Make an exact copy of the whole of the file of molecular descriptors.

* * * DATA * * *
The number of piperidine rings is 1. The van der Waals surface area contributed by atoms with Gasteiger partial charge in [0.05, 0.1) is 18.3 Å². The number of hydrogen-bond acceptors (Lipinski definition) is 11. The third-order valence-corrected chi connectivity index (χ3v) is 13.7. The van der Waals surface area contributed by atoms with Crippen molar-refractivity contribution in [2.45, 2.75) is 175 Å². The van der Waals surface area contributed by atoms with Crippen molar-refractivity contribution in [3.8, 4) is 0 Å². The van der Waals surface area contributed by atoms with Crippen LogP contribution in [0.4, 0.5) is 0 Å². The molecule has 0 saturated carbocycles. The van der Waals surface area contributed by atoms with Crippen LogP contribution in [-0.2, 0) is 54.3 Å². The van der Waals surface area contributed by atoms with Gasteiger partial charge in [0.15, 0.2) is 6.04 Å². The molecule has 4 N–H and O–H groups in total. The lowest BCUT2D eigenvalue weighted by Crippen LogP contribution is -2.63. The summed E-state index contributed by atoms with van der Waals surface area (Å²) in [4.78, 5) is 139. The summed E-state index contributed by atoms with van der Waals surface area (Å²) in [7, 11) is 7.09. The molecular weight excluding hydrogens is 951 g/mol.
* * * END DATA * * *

The number of piperidine rings is 1. The van der Waals surface area contributed by atoms with Gasteiger partial charge in [0.05, 0.1) is 18.3 Å². The number of hydrogen-bond acceptors (Lipinski definition) is 11. The third-order valence-corrected chi connectivity index (χ3v) is 13.7. The van der Waals surface area contributed by atoms with Crippen molar-refractivity contribution in [2.45, 2.75) is 175 Å². The van der Waals surface area contributed by atoms with Crippen molar-refractivity contribution in [3.8, 4) is 0 Å². The van der Waals surface area contributed by atoms with Crippen LogP contribution in [0.4, 0.5) is 0 Å². The molecule has 0 saturated carbocycles. The van der Waals surface area contributed by atoms with Crippen LogP contribution in [-0.2, 0) is 54.3 Å². The van der Waals surface area contributed by atoms with Gasteiger partial charge in [0.15, 0.2) is 6.04 Å². The molecule has 4 N–H and O–H groups in total. The lowest BCUT2D eigenvalue weighted by Crippen LogP contribution is -2.63. The summed E-state index contributed by atoms with van der Waals surface area (Å²) in [4.78, 5) is 139. The summed E-state index contributed by atoms with van der Waals surface area (Å²) in [7, 11) is 7.09. The molecular weight excluding hydrogens is 951 g/mol.